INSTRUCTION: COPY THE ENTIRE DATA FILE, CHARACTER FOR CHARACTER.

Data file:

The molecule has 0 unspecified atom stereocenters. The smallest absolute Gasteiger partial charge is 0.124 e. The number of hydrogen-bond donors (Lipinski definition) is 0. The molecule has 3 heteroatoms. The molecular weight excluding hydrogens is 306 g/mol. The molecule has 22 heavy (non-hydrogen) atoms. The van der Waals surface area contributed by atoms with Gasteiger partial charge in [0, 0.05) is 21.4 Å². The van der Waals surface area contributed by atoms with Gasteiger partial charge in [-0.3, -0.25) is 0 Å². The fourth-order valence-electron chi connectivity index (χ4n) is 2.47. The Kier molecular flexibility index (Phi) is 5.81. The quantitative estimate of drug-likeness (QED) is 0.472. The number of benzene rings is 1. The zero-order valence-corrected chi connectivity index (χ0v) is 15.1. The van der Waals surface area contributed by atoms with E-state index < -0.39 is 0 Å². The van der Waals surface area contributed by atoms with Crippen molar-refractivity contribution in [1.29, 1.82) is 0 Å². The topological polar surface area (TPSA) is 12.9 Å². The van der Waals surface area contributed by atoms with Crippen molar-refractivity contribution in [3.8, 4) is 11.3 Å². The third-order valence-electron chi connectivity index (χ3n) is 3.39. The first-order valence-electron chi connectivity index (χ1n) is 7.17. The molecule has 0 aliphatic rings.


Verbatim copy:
The molecule has 0 unspecified atom stereocenters. The smallest absolute Gasteiger partial charge is 0.124 e. The number of hydrogen-bond donors (Lipinski definition) is 0. The molecule has 3 heteroatoms. The molecular weight excluding hydrogens is 306 g/mol. The molecule has 22 heavy (non-hydrogen) atoms. The van der Waals surface area contributed by atoms with Gasteiger partial charge in [0, 0.05) is 21.4 Å². The van der Waals surface area contributed by atoms with Gasteiger partial charge in [-0.3, -0.25) is 0 Å². The fourth-order valence-electron chi connectivity index (χ4n) is 2.47. The Kier molecular flexibility index (Phi) is 5.81. The quantitative estimate of drug-likeness (QED) is 0.472. The number of benzene rings is 1. The zero-order valence-corrected chi connectivity index (χ0v) is 15.1. The van der Waals surface area contributed by atoms with E-state index < -0.39 is 0 Å². The van der Waals surface area contributed by atoms with Crippen molar-refractivity contribution in [1.29, 1.82) is 0 Å². The topological polar surface area (TPSA) is 12.9 Å². The van der Waals surface area contributed by atoms with Crippen molar-refractivity contribution in [3.8, 4) is 11.3 Å². The third-order valence-electron chi connectivity index (χ3n) is 3.39. The first-order valence-electron chi connectivity index (χ1n) is 7.17. The molecule has 0 aliphatic rings.